They have to protect the myth that you’re only worth a few dollars an hour on that line

Testimony for the hearing began January 4, 2016 at the Seneca County Court of Common Pleas with Judge Steven Bell presiding over the case. The Judge heard from each individual listed in the case as well as representatives from DRO, Seneca County Board of Developmental Disabilities Administration and employees at Re-Ad Industries. Understandably all three individuals productivity was under scrutiny throughout the case. After hearing from various Re-Ad, Fostoria facility personnel regarding this matter, the Judge states in his final decision and order

I find the foregoing observations to be of little to no help when I am deciding whether Petitioners are disabled for the work performed at Fostoria…

Instead, it seemed as though a scripted narrative was being played out…

I conclude Respondent has failed to demonstrate by a preponderance of the evidence that the wages actually paid to Petitioners during the relevant period have been properly calculated…

There is no question here that Respondent willfully did not pay minimum wage to the Petitioners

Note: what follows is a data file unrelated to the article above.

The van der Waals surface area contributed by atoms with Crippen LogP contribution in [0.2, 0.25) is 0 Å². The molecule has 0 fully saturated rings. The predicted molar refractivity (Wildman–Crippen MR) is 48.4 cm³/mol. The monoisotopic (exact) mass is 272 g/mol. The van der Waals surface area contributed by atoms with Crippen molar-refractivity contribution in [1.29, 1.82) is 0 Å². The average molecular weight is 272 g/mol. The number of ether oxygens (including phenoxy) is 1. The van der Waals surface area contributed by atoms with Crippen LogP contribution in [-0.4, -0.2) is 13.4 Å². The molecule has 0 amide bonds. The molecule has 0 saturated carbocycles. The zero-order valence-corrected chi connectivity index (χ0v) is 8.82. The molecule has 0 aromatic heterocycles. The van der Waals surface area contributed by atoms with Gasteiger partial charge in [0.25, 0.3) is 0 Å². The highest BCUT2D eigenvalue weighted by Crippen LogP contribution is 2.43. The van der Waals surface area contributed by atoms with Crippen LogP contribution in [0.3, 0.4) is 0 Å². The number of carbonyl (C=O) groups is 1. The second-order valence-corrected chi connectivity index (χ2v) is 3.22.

In the court document and with testimony, the Judge discusses the ‘special relationship held with the individuals, as both employee and client, to the Seneca County Board of DD. The Judge goes on to state that the primary role is to provide rehabilitative services. He then concludes by saying,

In the discharge of its overarching responsibility to provide services, Respondent willfully makes many workplace choices which dramatically suppress the ability of the Petitioners to earn wages

The Judge, in his statement, is referring to a line questioning during the trial, regarding how the program operates, how work is made available, and activity/break/lunch time.  These were considered allotments of time that people are not offered the ability to earn a wage and, unfortunately, is considered the standard of how most sheltered workshops operate.

Final Outcome: Wages and Backpay

Judge Steven Bell awarded all three individuals minimum wage back pay for three years along with ‘Liquidated Damages’ for the same amount of time. In other words, back pay – doubled. Overall this is approximately $54,000 worth of wages required to be paid within 30 days of the decision. The Judge states that Seneca Re-Ad Industries, Fostoria facility failed to meet the burden of proof regarding how wages were determined.

Case Take-Aways

In my professional opinion I believe this case is paramount in the pursuit for equal pay and equal employment opportunities among individuals with disabilities.  A new era is right before us, no longer should a four-walled ‘facility’ be the natural ‘work-place’ for an individual with a disability.  I would not be surprised if similar cases pop up in the future.  Let’s make Ohio a better place and pursue equality.